Symbols of the world's religions

               

THE SOIL OF AMERICA WANTED HIS BLOOD

Bhau Kalchuri

 
They left for Memphis, Tennessee, on the morning of May 22nd at 6:30 A.M. The weather was misty. Passing through a place called Ducktown, they entered Tennessee where they stopped at Ocoee Lake, which Baba, having been throughout the world, observed to be among the most beautiful scenery he had ever seen, and he indicated that the old Cherokee Indian place had a spiritual atmosphere. They saw Ruby Falls (a wonder of nature, a collection of waterfalls deep under ground) and the Rock City Gardens near Lookout Mountain, Tennessee, where Baba remarked, "This is our last sightseeing stop."

Passing through the town of Cleveland and the big city of Chattanooga, where Sarosh lost Baba's car and when it was finally found, Baba was very upset and warned that he would never forgive Sarosh if it happened again. Driving through Winchester and Lawrenceburg, they spent the night in Waynesboro, Tennessee, at the Sims Motel which was located by a running brook. Baba had soup and veal, and slept for two hours.

The next morning, May 23rd, they left at 5:35 A.M. Driving the entire day, passing through Memphis, they stopped in Searcy, Arkansas, for lunch but Baba did not like the omelette that was served. Driving through Conway, Atkins and Clarksville they reached Ozark, Arkansas, where they stayed at Pond Creek Cabins that night. They had driven about three hundred fifty miles. It was a very quiet place with its own natural beauty; again there was a mountain brook passing through the land. The owner had over a hundred hens. Baba had only milk and bread in his room for supper, and asked for the same again for breakfast. Baba did not sleep that night and complained he had pain in his throat and stomach.

Saturday, May 24th, 1952, was a pleasant misty morning. They had breakfast very early, at 4:30 A.M. and started driving at 5:45. Baba again cautioned Sarosh to drive close behind them. That morning, Baba was in a serious mood; he seemed preoccupied and was not in his usual hurry to be off. On the way, passing through Fort Smith and crossing the Arkansas River they entered Oklahoma. At one point, Baba had Elizabeth stop the car, and getting out he paced up and down the highway for several minutes. Before proceeding, Baba again admonished Sarosh to be careful and attentive, and to stay close. Again Sarosh lost Baba's car, and met up with it in Sallisaw; there Baba instructed Sarosh to drive ahead. However, at Gore, Sarosh lost Baba's car and caught up with it at Warner.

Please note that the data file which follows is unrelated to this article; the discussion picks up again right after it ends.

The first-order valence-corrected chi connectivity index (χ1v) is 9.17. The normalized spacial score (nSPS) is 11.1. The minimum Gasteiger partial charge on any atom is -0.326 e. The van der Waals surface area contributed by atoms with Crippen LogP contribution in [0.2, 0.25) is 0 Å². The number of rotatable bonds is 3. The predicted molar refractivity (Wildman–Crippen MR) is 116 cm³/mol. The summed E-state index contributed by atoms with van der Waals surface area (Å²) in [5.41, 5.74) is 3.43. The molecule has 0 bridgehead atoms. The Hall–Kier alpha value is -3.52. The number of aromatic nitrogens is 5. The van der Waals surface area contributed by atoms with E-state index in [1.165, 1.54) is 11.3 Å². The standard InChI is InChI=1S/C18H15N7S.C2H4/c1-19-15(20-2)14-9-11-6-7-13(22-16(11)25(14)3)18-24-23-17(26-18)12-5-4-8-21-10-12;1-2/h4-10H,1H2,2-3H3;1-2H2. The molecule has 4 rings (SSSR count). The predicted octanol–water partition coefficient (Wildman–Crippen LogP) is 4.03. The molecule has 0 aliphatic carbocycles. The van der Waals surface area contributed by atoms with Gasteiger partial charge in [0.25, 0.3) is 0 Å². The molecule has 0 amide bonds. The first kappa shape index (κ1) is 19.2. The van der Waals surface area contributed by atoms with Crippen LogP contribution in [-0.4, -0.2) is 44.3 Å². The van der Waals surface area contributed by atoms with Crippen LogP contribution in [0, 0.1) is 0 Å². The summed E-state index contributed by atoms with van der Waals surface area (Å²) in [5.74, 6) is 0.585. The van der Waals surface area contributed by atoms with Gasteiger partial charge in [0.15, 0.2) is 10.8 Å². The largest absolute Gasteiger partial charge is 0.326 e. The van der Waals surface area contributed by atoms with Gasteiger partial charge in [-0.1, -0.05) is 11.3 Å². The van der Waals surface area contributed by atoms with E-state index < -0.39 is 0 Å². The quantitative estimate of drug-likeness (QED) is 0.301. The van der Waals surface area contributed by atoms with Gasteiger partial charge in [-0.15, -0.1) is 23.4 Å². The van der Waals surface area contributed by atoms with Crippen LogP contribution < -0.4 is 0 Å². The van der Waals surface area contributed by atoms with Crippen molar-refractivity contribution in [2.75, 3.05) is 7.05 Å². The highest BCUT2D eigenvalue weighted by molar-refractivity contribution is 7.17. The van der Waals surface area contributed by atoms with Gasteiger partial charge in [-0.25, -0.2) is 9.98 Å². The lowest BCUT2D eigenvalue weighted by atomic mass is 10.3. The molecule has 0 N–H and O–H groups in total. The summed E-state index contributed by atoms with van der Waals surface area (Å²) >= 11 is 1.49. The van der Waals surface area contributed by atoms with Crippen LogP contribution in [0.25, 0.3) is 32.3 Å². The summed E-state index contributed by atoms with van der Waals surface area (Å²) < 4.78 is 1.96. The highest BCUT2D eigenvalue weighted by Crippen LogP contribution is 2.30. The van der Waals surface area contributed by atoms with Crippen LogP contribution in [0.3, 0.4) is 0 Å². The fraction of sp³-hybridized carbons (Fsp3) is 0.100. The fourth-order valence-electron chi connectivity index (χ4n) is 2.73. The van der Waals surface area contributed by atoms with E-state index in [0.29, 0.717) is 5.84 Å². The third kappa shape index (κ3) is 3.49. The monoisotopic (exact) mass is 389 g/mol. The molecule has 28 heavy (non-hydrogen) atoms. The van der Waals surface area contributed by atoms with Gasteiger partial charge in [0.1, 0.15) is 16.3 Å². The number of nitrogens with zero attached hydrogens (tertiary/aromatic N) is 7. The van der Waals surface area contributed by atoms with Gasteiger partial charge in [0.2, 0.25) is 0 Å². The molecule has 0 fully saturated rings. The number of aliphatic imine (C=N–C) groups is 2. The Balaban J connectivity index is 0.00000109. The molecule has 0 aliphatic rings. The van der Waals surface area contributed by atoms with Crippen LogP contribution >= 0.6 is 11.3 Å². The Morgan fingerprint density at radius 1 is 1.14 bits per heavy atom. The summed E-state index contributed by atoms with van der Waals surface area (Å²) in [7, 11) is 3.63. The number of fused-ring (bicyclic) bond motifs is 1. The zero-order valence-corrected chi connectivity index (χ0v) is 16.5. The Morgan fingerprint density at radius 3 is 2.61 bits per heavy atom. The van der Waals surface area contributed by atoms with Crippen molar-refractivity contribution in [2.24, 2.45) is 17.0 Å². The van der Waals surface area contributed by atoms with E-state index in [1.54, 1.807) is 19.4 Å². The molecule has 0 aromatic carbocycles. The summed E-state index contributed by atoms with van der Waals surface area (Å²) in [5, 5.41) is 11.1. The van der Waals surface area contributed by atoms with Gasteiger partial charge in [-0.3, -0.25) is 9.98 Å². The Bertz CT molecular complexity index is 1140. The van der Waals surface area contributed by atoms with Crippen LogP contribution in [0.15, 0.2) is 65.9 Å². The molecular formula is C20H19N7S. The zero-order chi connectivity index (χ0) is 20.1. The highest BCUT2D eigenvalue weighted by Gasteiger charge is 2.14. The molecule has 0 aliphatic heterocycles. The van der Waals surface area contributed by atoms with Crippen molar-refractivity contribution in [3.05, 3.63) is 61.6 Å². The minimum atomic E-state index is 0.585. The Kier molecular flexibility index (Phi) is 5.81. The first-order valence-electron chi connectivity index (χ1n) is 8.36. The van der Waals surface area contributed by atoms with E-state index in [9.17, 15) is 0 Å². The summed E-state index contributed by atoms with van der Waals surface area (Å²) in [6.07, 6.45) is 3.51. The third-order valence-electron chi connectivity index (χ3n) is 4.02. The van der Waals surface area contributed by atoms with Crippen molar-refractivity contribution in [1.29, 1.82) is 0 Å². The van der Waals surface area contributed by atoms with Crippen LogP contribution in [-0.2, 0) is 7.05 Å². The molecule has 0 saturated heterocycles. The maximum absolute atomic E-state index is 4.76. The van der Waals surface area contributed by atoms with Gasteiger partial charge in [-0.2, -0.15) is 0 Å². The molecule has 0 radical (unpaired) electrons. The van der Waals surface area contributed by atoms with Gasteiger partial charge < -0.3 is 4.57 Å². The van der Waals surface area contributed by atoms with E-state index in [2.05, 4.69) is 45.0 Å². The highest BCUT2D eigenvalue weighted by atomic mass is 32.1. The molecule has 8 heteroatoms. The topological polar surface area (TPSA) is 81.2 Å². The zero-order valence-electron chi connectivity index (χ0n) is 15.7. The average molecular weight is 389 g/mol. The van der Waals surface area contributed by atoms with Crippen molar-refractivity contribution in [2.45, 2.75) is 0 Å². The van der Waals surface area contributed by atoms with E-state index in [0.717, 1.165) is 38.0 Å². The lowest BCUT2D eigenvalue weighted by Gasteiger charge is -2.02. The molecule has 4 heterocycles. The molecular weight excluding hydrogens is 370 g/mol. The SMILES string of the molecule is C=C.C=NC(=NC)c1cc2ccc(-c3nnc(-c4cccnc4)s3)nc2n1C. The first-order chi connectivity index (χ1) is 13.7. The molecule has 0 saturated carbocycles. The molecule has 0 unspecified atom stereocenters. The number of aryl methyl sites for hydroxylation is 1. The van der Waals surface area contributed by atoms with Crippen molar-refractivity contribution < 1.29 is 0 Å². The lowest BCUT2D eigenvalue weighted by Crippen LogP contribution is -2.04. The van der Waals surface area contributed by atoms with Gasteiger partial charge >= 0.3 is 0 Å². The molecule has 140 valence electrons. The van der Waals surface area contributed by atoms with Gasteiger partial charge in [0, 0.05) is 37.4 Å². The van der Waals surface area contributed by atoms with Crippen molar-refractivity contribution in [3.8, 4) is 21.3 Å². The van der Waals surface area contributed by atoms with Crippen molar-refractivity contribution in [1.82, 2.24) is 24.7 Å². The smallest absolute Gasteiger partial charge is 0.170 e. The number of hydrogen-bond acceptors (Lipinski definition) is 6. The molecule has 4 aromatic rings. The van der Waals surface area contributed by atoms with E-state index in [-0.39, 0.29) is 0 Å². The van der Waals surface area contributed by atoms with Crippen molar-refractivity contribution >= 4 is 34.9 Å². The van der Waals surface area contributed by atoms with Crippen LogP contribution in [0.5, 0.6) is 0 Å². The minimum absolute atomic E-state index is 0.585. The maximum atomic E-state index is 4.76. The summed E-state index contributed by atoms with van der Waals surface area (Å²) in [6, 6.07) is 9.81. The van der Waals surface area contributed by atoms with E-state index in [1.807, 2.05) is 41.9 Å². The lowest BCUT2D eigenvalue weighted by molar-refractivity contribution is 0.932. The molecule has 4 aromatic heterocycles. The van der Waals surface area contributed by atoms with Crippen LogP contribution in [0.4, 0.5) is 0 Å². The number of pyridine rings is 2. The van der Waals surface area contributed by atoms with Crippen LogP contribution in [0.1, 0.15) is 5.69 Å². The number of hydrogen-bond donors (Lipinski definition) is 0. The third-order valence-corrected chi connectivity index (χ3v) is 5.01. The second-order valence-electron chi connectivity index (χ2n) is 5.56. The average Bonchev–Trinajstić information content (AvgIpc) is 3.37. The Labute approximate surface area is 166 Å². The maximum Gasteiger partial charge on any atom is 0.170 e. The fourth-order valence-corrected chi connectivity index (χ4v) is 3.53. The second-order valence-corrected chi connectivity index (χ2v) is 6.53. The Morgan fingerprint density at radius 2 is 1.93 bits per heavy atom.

Once they were on the road again, however, Baba ordered Elizabeth: "Drive fast!" and kept indicating her to go "Faster, faster!" They drove through the towns of Sallisaw and Henryetta. It had rained the night before, and the road was slick. They drove on over the rolling hills of eastern Oklahoma.

At 10:15 A.M., as they came over one hill, Elizabeth saw a car coming toward them from the wrong side of the road. She slowed down in the hope that as soon as the driver saw her, he would turn to avoid them. But he failed to stop, and collided with their car at full-speed impact. Just as the accident occurred, Elizabeth remembered Baba raising his left hand and pointing to the oncoming car, as if he were somehow directing the whole affair.

Baba was thrown clear out of the car and landed on his back in a muddy ditch on the side of the road. Blood flowed from his nose, which was broken; one arm and leg were fractured. Mehera and Meheru were also thrown from the car. Mehera had a deep gash in her forehead, and Meheru's wrists were fractured and sprained. Elizabeth was pinned behind the steering wheel, both her arms, her collarbone and eleven ribs broken. Mani, who had been dozing in the back seat, was the only one unhurt.

According to an accident police report filed at the time for insurance purposes, the accident occurred in Lincoln County, Oklahoma, on Route 62, six hundred feet from the East County Road, near the town of Meeker, Oklahoma, approximately ten miles west of Prague.

The driver of the other car, Anthony Joseph Palmieri, age twenty-four at the time, described how the accident occurred: